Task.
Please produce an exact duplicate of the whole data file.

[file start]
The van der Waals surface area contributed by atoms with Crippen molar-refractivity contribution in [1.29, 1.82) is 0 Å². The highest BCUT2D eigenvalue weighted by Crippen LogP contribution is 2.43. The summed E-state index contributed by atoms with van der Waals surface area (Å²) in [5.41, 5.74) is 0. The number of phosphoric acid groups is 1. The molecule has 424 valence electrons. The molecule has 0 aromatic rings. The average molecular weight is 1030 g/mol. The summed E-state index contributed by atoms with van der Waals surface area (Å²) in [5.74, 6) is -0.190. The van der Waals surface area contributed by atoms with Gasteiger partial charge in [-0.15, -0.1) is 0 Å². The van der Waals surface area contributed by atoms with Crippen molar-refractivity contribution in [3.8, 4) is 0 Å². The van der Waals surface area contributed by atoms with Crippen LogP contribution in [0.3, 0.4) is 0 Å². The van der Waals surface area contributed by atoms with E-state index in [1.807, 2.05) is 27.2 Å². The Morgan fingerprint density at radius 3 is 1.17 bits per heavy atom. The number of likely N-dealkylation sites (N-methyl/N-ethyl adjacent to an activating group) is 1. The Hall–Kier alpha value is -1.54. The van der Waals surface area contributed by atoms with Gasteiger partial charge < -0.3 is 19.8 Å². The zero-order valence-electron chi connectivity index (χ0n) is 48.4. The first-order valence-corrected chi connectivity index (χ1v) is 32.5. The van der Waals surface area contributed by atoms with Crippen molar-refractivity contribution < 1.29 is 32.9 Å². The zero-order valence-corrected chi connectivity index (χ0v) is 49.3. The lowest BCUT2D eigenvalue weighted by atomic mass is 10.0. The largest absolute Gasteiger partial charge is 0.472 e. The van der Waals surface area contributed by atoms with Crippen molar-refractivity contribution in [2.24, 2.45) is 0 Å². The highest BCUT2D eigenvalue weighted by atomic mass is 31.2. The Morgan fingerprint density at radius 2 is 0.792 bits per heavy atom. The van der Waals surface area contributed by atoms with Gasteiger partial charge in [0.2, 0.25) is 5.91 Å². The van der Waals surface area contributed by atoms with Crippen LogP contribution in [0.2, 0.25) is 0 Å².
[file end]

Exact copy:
The van der Waals surface area contributed by atoms with Crippen molar-refractivity contribution in [1.29, 1.82) is 0 Å². The highest BCUT2D eigenvalue weighted by Crippen LogP contribution is 2.43. The summed E-state index contributed by atoms with van der Waals surface area (Å²) in [5.41, 5.74) is 0. The number of phosphoric acid groups is 1. The molecule has 424 valence electrons. The molecule has 0 aromatic rings. The average molecular weight is 1030 g/mol. The summed E-state index contributed by atoms with van der Waals surface area (Å²) in [5.74, 6) is -0.190. The van der Waals surface area contributed by atoms with Gasteiger partial charge in [-0.15, -0.1) is 0 Å². The van der Waals surface area contributed by atoms with Crippen molar-refractivity contribution in [3.8, 4) is 0 Å². The van der Waals surface area contributed by atoms with Crippen LogP contribution in [0.3, 0.4) is 0 Å². The van der Waals surface area contributed by atoms with E-state index in [1.807, 2.05) is 27.2 Å². The Morgan fingerprint density at radius 3 is 1.17 bits per heavy atom. The number of likely N-dealkylation sites (N-methyl/N-ethyl adjacent to an activating group) is 1. The Hall–Kier alpha value is -1.54. The van der Waals surface area contributed by atoms with Gasteiger partial charge < -0.3 is 19.8 Å². The zero-order valence-electron chi connectivity index (χ0n) is 48.4. The first-order valence-corrected chi connectivity index (χ1v) is 32.5. The van der Waals surface area contributed by atoms with Crippen molar-refractivity contribution < 1.29 is 32.9 Å². The zero-order valence-corrected chi connectivity index (χ0v) is 49.3. The lowest BCUT2D eigenvalue weighted by atomic mass is 10.0. The largest absolute Gasteiger partial charge is 0.472 e. The van der Waals surface area contributed by atoms with Crippen molar-refractivity contribution in [2.24, 2.45) is 0 Å². The highest BCUT2D eigenvalue weighted by atomic mass is 31.2. The Morgan fingerprint density at radius 2 is 0.792 bits per heavy atom. The van der Waals surface area contributed by atoms with Gasteiger partial charge in [0.2, 0.25) is 5.91 Å². The van der Waals surface area contributed by atoms with Crippen LogP contribution in [0.2, 0.25) is 0 Å².